Della Moore (1912 - 1930)
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A stallion's opportunity for good or
bad can appear on two or three hundred colts during his lifetime.
A mare, on the other hand, has only ten or fifteen chances to
show her worth. Perhaps this is one of the reasons why this seems
to be a male world most of the time. Nevertheless, ever so often
a female will come along whose influence is so great that she
cannot be ignored. Jenny, for example, was the dam of both Little
Joe and King (Possum). Della Moore was the dam of Joe Moore, Joe
Reed, and Grano de Oro. It is clear that Della Moore was not just
an incubator. There is no other Quarter Horse, stallion or mare,
who has as many descendants outstanding in every performance classification.
A matriarch such as she can influence and has influenced the Quarter
Horse world for many years.
One must travel to Louisiana to start the story. Here in the Cajun
country horseflesh showing fleetness was a commodity well understood.
Louisiana is in many ways the home of the modern short-horse if
racing is the criterion. It produced more fast short-horses between
1900 and 1940 than any other single area in the country. Della
Moore was born a few miles north of Scott, Louisiana, on a farm
owned by Ludovic Stemmans. When the occasion offered itself, which
it did with some regularity, Ludovic was happy to match a race
with one or more of his horses. His favorite horse was Bell, a
daughter of Sam Rock, who was a smooth sorrel mare of about 15
hands. However, she had taken the slack out of so many horses
she was getting a little hard to match, so he decided to breed
her. He was about to breed her to Dewey, the fastest horse around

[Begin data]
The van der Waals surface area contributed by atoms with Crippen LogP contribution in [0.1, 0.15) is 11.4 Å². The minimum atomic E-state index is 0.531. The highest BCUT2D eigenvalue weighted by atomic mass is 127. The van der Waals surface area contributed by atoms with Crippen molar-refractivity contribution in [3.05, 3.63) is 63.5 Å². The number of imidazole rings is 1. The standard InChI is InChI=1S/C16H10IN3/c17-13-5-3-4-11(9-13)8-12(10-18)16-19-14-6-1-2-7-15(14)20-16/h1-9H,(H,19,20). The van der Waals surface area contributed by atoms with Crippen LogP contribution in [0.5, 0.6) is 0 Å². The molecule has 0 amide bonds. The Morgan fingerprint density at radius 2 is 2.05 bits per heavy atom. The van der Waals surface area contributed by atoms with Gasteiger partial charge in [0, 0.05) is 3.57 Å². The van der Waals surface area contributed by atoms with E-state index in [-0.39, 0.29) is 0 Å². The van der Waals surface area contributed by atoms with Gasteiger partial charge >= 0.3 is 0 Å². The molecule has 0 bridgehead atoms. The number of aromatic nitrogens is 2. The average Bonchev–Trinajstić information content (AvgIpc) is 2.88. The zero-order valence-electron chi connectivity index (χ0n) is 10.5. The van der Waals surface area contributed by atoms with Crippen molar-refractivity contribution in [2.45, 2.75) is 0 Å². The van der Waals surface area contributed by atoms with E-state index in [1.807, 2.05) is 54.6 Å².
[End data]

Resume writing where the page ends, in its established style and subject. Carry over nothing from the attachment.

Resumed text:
his area, when suddenly Dewey was matched 256 yards and lost.
Therefore Bell ended up at the court of Dedier, the winner, and
the resulting offspring Ludovic called Della Moore.
In the early 1900's, Della ran her first race when she was still
suckling her mother. The Cajuns were never noted for patience,
and Ludovic wanted to see his new filly run. So a "milk race"
was arranged with one of his neighbors. These races were common
then and served a dual purpose; they gave breeders a line on their
prospects and at the same time gave them an opportunity to bet
some money, furniture, wagons, or whatever else wasn't tied down.
The colts were taken to the race track and then not allowed to
nurse their mothers for a while. They then were held at the starting
chute by two men while the mothers were led nickering away, up
the track, generally 156 yards. At the given signal the colts
were turned loose, and away they sprinted looking for milk. Della
Moore was the easy winner, and her feed and board were paid in
advance. By the time she was in her second year, it became more
and more difficult to match Della. She was too well known in the
parishes around Lafayette. An agreement was made between Ludovic
and a friend, Demonstran Broussard to race her farther from home.
Broussard later transferred Della Moore to Boyd Simar, another
race horse man who traveled all over the Southeast racing short-horses.
Boyd lived a couple of parishes south, in Abbeville.
Boyd Simar's life was running horses; it had been his father's
before him and was his son's, Paul's, after him. Boyd and Paul
became well known in short-horse circles when they trained race
horses for Jack Hutchins and Johnny Ferguson.15
Both Boyd and Paul spoke Cajun French by preference and English
only with an inimitable accent. Della lived up to Boyd's expectations,
and he won a lot of money on her and lost most of it betting on
his other horses.
Texas in those days had many "bull rings," small circular tracks,
some only a quarter of a mile around. If no "bull ring" was available,
at least a straightaway path could be found. At most fairs and
celebrations race meets were held, although parimutuels and organized